Laundry Lessons

white clothes line trousers past

From the desk of Teresa Jordan, Executive Director – My bargain hunting cousin stumbled across a colossal deal recently. She found a bin in front of a high-end lingerie store with good quality, comfortable underwear for the low price of $2 each. There were lots in her size and she bought many pairs.

Now, the reason they were on clearance was that they were seasonally embellished with cute sayings and pictures about Christmas and St. Patrick’s Day. However, not being one to really wear her underwear as outerwear, slightly strange colours and graphics did not bother my cousin one bit. Triumphantly, she took her prize home and threw them into the laundry room to be washed.

Later that night her husband went to the laundry room to retrieve an item and was a little startled at the pile of new underwear, specifically because it was glowing! It turns out that the pictures and words on the underwear were ‘glow in the dark.’

Makes me wonder how often we overlook things, and opportunities, around us while we rush… or wait for something that does not have the head of a Christmas elf where we do not want it to be!

What wondrous things we could be doing, and connecting to, when we are on the lookout! And, if we are really lucky, what we find might hold a little bit magic, to perhaps brighten up a particularly dark corner of our community.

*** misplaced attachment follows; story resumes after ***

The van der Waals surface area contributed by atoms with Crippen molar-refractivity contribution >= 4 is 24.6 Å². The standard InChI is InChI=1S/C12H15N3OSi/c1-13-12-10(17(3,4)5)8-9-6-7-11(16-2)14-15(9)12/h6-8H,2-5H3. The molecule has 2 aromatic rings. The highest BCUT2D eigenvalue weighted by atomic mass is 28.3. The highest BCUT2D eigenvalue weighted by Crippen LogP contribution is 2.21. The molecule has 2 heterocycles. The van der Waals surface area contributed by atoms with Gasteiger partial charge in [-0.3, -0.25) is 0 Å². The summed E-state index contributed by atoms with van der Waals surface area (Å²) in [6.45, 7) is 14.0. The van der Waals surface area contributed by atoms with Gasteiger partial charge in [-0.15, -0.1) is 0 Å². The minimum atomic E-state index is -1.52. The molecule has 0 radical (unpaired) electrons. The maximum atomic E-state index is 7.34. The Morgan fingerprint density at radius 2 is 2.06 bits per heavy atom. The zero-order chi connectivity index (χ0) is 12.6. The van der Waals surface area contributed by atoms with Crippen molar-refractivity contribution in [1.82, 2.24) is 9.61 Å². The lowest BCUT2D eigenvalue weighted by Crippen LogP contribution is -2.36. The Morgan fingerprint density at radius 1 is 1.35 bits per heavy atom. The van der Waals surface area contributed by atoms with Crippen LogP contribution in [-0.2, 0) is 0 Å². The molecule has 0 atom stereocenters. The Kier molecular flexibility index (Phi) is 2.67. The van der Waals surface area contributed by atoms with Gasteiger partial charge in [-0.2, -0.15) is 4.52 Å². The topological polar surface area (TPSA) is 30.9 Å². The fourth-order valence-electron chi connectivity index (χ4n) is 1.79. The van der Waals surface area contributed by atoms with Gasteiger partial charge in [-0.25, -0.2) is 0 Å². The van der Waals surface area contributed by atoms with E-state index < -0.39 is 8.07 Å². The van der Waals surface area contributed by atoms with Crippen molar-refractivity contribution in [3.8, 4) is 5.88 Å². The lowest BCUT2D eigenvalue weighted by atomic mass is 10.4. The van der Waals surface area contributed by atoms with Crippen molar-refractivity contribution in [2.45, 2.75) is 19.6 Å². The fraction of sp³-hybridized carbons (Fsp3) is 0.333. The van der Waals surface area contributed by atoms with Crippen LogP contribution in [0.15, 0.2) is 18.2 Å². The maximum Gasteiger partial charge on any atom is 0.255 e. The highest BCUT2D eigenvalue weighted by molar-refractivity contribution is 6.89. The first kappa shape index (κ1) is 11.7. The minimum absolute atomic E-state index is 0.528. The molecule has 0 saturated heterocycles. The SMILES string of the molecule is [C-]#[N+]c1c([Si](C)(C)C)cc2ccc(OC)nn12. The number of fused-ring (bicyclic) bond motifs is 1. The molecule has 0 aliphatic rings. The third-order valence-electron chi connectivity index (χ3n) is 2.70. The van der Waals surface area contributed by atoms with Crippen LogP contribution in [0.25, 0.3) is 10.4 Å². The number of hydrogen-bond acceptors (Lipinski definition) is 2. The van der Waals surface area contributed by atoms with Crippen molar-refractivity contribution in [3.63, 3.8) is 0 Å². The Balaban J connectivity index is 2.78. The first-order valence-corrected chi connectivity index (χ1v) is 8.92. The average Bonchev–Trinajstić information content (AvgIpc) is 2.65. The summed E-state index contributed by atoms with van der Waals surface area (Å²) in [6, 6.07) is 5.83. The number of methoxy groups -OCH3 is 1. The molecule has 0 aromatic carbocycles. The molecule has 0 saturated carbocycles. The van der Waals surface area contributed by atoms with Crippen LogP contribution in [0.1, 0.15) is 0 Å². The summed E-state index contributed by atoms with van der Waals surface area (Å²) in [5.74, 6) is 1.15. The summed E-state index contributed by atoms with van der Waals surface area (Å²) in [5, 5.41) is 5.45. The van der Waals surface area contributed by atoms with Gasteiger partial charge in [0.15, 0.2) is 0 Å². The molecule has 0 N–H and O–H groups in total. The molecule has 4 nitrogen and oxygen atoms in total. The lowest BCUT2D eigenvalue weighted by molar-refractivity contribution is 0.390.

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Lend Me Your Ear

shallow focus photography of corn field

From the desk of Teresa Jordan, Executive Director  – The other day  I had the pleasure of hearing Brett Goodwin from Fleming College Frost Campus speak about all that the college has to offer and he ended his talk with food for thought. Literally, it was food … it was the story of a farmer who had grown prize winning corn. Year after year, his corn won the red ribbon at the county fair and was nationally renowned for its robust flavour, wonderful texture, uniformity of kernel and overall cob appearance. This was good corn.

Many pressured the farmer for the secret to his amazing corn and he would just smile and say that it was a community effort. Trouble was, no one in his surrounding community really knew what he meant – but they did know that each fall, he generously gave all of his neighbouring farmers his prize winning corn as seed.

Finally, someone sat the farmer down and asked him why he gave away his prize winning corn each year. His answer was simple. In order to remain the best corn, there needs to be high quality corn all around. Corn is an air pollinator and, with good corn at his neighbours’ farms and at his farm, he knew that his corn would remain the best.

This is community. There is little chance that high results can be sustained in isolation. We, as humans, learn and grow and rise together, so it’s important that we share what we can to move us all closer to a fully inclusive and robust community, complete with shiny tassels.

Photo by Free Creative Stuff on

Showing Up

silhouette photography of group of people jumping during golden time

From the desk of Teresa Jordan, Executive Director – My favourite part of fall is, quite literally, the falling. I love the way the wind takes the leaves all around – the cascading leaves and the bunches of leaves that swirl from the ground in the wind. This is a time of letting go. For me, it is mostly letting go of all of the garden projects that I meant to do.